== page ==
I “Like” CNN on Facebook. Not because I enjoy getting the news on my Facebook feed (my friends do that) but because I love watching a bunch of people hate on CNN. As the above photo demonstrates, CNN tends to show its ass a lot. Asking your readers about the Royal Family’s baby on the 4th of July, will undoubtedly piss off a dozen different demographics. It is constantly being called out for doing all of the things we know are wrong with American cable news. There are dozens, in some cases even hundreds, of comments about calling a revolution a coup, ignoring the important parts of stories, and generally missing the mark when it comes to stewarding and curating these weird things we generally call “national conversations.” I just want to know why CNN chooses to subject their brand to such public, naked criticism on a daily basis.
The quick answer has to do with controlling the meta conversation about conversations. If you can gather up all the people who are talking about your coverage in one place that you control, you’re generally in a better position to steer that debate. Giving people a venue to vent offers great market research while simultaneously showing that you can take criticism like a Grownup Journalist. You might even hire some interns to argue with critical viewers in the comments.
There’s also a chance that CNN doesn’t have much of a choice in the matter. Facebook has done an excellent job of convincing everyone that having an “Internet presence” means having a Facebook page. Bruno Latour might say that Facebook has become an “obligatory point of passage” for being on the Internet. Wouldn’t it be weird of CNN had a Twitter account, a Pinterest, and a Tumblr but no Facebook presence? They would come off as outdated or clueless, especially if their competition had Facebook pages.
Facebook might have a monopoly on what it means to have an Internet presence, but as it stands right now, viewers seem to gain more than they loose from this scenario. The affordances of the platform let us see each other reacting to CNN’s reporting and, on the whole, the reactions are not happy ones. It is good to see each other being angry and frustrated about cable news. After all, mainstream media doesn’t necessarily try to convince you of a particular mainstream ideology, so much as it encourages you to think everyone else already believes in and shares that ideology. A Facebook page full of angry and disaffected commenters makes it hard to keep up the farce. At the same time however, the millions of “Likes” seem to add popular credibility to CNN’s brand. We wouldn’t be engaging with the page at all if we didn’t think it was important, or that millions of people are still uncritically accepting of their coverage.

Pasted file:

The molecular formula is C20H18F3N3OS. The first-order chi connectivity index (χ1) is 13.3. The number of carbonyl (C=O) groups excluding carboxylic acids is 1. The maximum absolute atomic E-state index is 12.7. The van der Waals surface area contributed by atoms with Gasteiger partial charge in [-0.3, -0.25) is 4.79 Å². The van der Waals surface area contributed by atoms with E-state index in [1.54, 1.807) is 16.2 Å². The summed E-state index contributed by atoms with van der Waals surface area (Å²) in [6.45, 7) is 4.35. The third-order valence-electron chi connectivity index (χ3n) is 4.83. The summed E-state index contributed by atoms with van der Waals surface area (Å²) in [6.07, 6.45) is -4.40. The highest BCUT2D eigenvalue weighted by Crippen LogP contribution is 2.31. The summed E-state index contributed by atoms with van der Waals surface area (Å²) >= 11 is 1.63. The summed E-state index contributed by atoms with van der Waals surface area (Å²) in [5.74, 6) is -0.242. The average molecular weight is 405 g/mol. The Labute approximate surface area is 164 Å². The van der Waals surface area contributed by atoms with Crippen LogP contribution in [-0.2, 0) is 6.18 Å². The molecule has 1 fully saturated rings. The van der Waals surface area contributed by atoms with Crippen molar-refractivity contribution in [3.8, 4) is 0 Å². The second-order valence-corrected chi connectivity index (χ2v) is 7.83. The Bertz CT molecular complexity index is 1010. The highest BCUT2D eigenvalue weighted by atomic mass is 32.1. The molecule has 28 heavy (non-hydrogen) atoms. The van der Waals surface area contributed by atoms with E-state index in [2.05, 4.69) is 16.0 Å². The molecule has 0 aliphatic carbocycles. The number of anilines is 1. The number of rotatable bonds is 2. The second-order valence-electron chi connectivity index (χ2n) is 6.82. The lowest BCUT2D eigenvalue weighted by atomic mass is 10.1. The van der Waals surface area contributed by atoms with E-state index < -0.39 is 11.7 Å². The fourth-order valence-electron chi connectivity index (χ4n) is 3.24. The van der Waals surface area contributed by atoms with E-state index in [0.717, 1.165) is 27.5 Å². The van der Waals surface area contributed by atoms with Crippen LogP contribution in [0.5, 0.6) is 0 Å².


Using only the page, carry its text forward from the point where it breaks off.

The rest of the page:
Facebook pages make consuming CNN a public act, and it is that publicness that erodes the false political center they are constantly building. Not every topic has a middle road that every Reasonable Person can agree on, nor does any particular journalist have a totally objective View from Nowhere that is free of bias. Rather we have subject positions, prejudices, ideologies, private and public interests that color our view on stories that we read and write. When we talk to each other (watching talking heads do it doesn’t count) we can get outside of our own heads and see things differently. Or, perhaps more importantly and immediately, we can see how much we have in common when it comes to our dissatisfaction with the state of news reporting.
 To my knowledge, CNN has never done this but would you be surprised if they did?